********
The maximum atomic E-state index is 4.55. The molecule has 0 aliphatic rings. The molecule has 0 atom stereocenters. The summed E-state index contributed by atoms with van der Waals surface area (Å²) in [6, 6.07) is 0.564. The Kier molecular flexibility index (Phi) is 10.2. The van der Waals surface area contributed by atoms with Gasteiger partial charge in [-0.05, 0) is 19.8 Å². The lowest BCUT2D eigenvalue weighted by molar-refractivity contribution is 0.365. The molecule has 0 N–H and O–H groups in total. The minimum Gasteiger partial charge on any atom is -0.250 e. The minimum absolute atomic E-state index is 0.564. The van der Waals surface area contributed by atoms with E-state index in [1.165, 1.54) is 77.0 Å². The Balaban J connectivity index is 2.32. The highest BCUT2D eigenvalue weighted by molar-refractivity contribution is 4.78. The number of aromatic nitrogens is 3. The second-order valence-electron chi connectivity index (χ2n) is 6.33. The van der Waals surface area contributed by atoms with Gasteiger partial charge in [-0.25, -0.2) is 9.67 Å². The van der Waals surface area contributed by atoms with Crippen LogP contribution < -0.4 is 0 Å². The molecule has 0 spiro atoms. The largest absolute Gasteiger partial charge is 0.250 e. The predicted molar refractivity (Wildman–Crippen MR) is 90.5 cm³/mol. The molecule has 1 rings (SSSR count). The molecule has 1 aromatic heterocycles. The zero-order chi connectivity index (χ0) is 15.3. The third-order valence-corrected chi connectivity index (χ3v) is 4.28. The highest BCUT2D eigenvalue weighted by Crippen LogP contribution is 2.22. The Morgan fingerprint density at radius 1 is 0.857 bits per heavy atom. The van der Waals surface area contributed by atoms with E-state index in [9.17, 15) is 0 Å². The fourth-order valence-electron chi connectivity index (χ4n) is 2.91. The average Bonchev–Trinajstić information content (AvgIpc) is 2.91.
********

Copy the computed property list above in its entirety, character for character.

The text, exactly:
The maximum atomic E-state index is 4.55. The molecule has 0 aliphatic rings. The molecule has 0 atom stereocenters. The summed E-state index contributed by atoms with van der Waals surface area (Å²) in [6, 6.07) is 0.564. The Kier molecular flexibility index (Phi) is 10.2. The van der Waals surface area contributed by atoms with Gasteiger partial charge in [-0.05, 0) is 19.8 Å². The lowest BCUT2D eigenvalue weighted by molar-refractivity contribution is 0.365. The molecule has 0 N–H and O–H groups in total. The minimum Gasteiger partial charge on any atom is -0.250 e. The minimum absolute atomic E-state index is 0.564. The van der Waals surface area contributed by atoms with E-state index in [1.165, 1.54) is 77.0 Å². The Balaban J connectivity index is 2.32. The highest BCUT2D eigenvalue weighted by molar-refractivity contribution is 4.78. The number of aromatic nitrogens is 3. The second-order valence-electron chi connectivity index (χ2n) is 6.33. The van der Waals surface area contributed by atoms with Gasteiger partial charge in [-0.25, -0.2) is 9.67 Å². The van der Waals surface area contributed by atoms with Crippen LogP contribution < -0.4 is 0 Å². The molecule has 0 spiro atoms. The largest absolute Gasteiger partial charge is 0.250 e. The predicted molar refractivity (Wildman–Crippen MR) is 90.5 cm³/mol. The molecule has 1 rings (SSSR count). The molecule has 1 aromatic heterocycles. The zero-order chi connectivity index (χ0) is 15.3. The third-order valence-corrected chi connectivity index (χ3v) is 4.28. The highest BCUT2D eigenvalue weighted by Crippen LogP contribution is 2.22. The Morgan fingerprint density at radius 1 is 0.857 bits per heavy atom. The van der Waals surface area contributed by atoms with E-state index in [9.17, 15) is 0 Å². The fourth-order valence-electron chi connectivity index (χ4n) is 2.91. The average Bonchev–Trinajstić information content (AvgIpc) is 2.91.